Posted February 20, 2012 3:50 pm by with 0 comments

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Social advertising is all about using the comments and recommendations of one person to influence the buying habits of another. Facebook does this handily by mentioning which of my friends like the ads that appear in my sidebar. But, to be effective, recommendations don’t have to come from friends.

A recent study by BazaarVoice showed that 51% of the all-important millennial consumers were influenced by the online comments of strangers. So that’s probably why they’ve teamed up with Microsoft Advertising for a new kind of ad they call “People Powered Stories.

The test revolved around the Windows 7 “back to school” campaign. The ads were designed to pull in real review data from college students, then deliver it to other college students as they surfed the web.

Initially, they might see an ad like the one above, from there, they could expand the ad to see this:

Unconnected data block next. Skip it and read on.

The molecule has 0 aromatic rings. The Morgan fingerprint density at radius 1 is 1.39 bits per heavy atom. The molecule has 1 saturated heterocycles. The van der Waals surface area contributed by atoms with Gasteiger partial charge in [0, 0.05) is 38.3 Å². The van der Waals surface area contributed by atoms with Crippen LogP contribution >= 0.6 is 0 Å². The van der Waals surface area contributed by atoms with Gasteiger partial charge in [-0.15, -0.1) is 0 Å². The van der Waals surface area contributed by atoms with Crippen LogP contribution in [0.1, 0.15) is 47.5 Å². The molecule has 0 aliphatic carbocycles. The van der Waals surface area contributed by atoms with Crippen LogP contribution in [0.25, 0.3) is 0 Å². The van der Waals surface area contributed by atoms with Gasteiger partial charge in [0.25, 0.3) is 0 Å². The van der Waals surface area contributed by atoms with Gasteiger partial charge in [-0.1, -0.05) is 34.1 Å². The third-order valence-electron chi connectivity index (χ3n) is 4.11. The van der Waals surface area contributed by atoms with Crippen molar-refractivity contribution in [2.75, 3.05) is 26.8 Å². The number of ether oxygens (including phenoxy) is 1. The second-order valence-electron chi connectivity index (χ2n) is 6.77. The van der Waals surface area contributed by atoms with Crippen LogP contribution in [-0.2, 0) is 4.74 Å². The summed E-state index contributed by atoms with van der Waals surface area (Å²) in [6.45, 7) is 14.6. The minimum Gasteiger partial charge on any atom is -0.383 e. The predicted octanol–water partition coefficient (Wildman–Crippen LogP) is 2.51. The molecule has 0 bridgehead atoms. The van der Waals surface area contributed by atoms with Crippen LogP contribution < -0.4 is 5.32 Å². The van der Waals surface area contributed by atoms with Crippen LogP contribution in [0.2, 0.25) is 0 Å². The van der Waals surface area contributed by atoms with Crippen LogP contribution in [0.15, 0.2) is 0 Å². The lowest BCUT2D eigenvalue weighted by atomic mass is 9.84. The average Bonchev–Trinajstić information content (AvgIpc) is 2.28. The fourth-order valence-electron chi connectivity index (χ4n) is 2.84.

Here, they’re offered the name (such as it is) of the person who posted the review, along with some keywords and an option of reading the entire review with another click.  The cynic in me assumes that Microsoft filters out any negative comments before they hit the ad.

A survey of test subjects shows that students found the ads to be “believable” and “relevant.” There was a 13.5% lift in brand awareness and 6.3% lift in purchase intent. Not bad.

At first glance, these ads made me think of commercials for movies that shout out things like “The New York Times gives it Four Stars” and “Smart & Funny, says The Wheat Watcher Gazette.”

Yes, buying based on the advice of strangers is nothing new, but Microsoft’s neat, targeted package does make good use of the available technology. I would give them five stars, except for one thing — the name.

“People Powered Stories?”

We’re not talking memoirs, here. A software review is not a story, people-powered or otherwise. So let’s just agree that these are advertisements and stop trying to soften the intrusion with literary lingo.